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Retirement

Why it is ‘cruel’ and ‘embarrassing’ not to raise the SG

  • September 29 2020
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Retirement

Why it is ‘cruel’ and ‘embarrassing’ not to raise the SG

By Cameron Micallef
September 29 2020

Australian workers, who are bearing the brunt of the public decision to shut down the economy, could be “cruelly rewarded” for their sacrifice with a less dignified retirement, industry experts have said.

John Hewson

Why it is ‘cruel’ and ‘embarrassing’ not to raise the SG

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  • September 29 2020
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Australian workers, who are bearing the brunt of the public decision to shut down the economy, could be “cruelly rewarded” for their sacrifice with a less dignified retirement, industry experts have said.

John Hewson

The superannuation guarantee is currently 9.5 per cent of a person’s wage. But it’s legislated to rise to 10 per cent next July, with follow-up staggered increases by 0.5 per cent a year until reaching 12 per cent by 2025.

Debate about Australia’s rate of superannuation guarantee has varied with some politicians, business leaders and economists calling for the rate to remain at 9.5 per cent as the economy recovers from the COVID-19 pandemic.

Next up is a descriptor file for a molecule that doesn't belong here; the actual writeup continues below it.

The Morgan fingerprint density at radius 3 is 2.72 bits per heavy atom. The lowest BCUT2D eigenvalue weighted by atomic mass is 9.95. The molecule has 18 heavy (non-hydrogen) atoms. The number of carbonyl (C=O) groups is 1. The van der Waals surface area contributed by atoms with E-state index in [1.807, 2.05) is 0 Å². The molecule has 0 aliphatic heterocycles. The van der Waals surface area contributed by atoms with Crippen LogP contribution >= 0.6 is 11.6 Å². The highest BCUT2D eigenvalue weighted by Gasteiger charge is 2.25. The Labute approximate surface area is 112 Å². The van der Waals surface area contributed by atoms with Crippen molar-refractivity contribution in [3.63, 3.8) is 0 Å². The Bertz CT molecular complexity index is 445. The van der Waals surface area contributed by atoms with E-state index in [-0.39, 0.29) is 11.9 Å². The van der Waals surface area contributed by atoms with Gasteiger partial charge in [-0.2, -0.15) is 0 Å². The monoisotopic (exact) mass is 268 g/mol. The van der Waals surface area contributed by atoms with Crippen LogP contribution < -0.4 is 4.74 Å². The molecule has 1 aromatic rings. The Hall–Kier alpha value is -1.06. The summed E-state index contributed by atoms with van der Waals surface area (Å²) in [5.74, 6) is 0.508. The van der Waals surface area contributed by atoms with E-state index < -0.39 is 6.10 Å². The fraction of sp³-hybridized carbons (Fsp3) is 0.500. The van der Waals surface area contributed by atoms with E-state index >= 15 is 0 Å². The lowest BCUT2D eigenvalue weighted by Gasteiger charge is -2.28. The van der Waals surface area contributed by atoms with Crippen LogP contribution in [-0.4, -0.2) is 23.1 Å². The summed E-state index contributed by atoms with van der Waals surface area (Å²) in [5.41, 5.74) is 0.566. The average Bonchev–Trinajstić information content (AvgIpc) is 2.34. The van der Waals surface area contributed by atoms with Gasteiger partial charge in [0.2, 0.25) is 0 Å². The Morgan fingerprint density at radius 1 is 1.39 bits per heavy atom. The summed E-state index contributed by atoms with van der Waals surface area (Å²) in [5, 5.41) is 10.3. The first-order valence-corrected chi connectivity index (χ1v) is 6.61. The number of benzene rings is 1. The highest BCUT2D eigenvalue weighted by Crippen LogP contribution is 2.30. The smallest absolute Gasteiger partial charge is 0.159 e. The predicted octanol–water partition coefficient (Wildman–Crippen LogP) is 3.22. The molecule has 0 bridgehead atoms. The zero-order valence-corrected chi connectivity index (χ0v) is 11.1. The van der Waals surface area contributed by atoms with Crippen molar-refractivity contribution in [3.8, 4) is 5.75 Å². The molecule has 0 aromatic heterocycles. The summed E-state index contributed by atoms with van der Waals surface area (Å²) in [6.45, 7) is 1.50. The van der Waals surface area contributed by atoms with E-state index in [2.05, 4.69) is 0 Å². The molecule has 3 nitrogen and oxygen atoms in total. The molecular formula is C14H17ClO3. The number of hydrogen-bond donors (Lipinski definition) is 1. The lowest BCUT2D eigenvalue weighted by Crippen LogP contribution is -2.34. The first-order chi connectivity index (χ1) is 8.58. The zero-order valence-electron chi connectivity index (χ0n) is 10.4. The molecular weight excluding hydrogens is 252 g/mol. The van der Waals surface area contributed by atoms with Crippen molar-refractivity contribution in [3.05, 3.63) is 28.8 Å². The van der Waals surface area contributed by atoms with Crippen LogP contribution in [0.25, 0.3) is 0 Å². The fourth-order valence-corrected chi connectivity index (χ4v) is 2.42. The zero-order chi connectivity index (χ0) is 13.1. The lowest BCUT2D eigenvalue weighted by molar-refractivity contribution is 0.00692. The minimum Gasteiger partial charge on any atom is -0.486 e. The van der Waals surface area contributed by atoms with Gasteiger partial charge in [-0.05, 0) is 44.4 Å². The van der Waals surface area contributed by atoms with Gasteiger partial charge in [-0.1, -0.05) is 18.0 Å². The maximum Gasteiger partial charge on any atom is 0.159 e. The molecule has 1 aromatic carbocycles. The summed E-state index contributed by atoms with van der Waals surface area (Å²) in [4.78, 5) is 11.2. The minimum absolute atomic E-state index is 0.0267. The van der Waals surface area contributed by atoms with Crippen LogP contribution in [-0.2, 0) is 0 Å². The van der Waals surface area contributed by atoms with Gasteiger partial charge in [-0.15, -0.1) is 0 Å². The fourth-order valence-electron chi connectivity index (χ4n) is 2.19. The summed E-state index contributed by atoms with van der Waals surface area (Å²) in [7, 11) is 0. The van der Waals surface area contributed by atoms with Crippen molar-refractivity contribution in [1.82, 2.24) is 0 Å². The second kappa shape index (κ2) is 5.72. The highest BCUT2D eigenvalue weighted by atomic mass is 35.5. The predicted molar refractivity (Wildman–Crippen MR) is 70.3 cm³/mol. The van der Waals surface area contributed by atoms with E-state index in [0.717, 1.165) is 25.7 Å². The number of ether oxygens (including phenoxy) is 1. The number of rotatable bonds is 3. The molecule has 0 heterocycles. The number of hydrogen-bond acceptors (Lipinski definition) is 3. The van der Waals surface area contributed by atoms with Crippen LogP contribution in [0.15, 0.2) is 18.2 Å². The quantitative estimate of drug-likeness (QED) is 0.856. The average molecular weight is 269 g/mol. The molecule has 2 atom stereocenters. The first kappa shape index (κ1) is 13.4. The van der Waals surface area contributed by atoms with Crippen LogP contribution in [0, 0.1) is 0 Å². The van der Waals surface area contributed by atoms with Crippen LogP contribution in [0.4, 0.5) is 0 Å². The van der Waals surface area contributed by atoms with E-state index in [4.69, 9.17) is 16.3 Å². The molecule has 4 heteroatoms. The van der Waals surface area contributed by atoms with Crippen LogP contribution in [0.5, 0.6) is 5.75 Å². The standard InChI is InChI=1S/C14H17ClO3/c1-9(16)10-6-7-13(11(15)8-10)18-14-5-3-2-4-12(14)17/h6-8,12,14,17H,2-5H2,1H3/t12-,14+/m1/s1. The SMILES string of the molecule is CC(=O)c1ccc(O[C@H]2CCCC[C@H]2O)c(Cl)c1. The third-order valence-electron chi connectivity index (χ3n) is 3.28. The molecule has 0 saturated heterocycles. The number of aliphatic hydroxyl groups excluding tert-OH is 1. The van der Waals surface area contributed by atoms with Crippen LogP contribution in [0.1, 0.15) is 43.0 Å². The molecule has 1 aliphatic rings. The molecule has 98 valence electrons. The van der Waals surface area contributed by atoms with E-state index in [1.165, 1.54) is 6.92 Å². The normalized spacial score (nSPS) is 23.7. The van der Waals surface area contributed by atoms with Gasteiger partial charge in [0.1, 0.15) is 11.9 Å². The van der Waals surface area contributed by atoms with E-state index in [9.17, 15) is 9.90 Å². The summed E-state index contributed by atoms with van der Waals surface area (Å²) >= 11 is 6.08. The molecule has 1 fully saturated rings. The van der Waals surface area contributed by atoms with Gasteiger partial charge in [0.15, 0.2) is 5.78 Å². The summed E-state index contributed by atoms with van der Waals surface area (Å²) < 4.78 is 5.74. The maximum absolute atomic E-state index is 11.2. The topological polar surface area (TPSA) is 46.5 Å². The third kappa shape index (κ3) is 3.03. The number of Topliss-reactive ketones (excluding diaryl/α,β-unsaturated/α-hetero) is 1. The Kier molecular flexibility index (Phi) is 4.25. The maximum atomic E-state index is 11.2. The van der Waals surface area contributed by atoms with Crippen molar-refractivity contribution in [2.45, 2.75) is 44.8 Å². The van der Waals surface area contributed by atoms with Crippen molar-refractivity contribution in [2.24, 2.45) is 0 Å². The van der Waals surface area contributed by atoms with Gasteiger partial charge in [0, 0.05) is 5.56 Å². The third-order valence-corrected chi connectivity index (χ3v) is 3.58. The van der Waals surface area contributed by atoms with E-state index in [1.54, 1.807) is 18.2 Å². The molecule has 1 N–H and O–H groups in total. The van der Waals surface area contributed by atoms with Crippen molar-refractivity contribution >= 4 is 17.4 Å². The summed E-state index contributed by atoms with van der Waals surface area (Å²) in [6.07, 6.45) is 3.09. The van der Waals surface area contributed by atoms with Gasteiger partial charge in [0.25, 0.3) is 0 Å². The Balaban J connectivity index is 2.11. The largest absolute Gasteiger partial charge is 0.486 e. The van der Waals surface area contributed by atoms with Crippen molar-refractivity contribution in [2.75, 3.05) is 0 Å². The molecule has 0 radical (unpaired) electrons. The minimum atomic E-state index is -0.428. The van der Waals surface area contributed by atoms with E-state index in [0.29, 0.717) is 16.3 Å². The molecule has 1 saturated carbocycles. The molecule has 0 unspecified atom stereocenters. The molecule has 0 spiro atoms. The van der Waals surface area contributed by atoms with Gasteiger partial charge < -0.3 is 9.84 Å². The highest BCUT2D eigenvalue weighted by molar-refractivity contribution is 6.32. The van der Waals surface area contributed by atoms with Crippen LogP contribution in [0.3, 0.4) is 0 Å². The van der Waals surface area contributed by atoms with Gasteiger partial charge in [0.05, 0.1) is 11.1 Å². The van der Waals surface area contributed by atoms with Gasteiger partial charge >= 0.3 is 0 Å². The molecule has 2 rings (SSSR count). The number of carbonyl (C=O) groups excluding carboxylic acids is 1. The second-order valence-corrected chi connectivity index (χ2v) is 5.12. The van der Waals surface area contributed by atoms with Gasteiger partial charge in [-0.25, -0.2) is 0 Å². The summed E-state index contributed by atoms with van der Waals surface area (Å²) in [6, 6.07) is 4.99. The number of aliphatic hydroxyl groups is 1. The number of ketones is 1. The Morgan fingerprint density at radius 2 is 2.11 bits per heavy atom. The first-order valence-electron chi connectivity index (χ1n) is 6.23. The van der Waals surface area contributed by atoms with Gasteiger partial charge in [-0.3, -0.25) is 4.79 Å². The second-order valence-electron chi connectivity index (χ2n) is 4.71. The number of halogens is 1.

Reserve Bank governor Philip Lowe said allowing the rise to go ahead would hinder already burgeoning unemployment figures, prompting Prime Minister Scott Morrison to say in August that the government was “undecided” on whether previous scheduled rise should go ahead.

During a recent ACTU emergency superannuation summit, trade unionist Bill Kelty explained how public decisions – albeit correct ones – have created a divide between politicians and ordinary Australians.

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“While a member of Parliament gets 15.6 per cent [super], has no reduction in wages, no reduction in salary, no reduction in part-time work,” Mr Kelty said. 

“They are not asked to take their annual leave or their long service leave.

“But ordinary workers out there respond to these correct public decisions, are asked to take their annual leave, their long service leave, are asked to work part-time, they are asked to take their money out of superannuation.

“And reward for that. In addition to all the pain you have to bear for all these public decisions, we are not going to give you your superannuation increase next year,” Mr Kelty said.

The unionist pointed out how holding the rate of superannuation since 2014 has not led to an increase in wages, despite the narrative that Australians could see a pay rise if they sacrifice the additional superannuation. 

“Oh, and by the way, you might get lucky and get it in wages. There’s not the slightest bit of evidence you’ll get it wages.

“This is cruel, this is simply a set of cruel and unfair policies being imposed on the community if they take away the additional superannuation,” Mr Kelty said.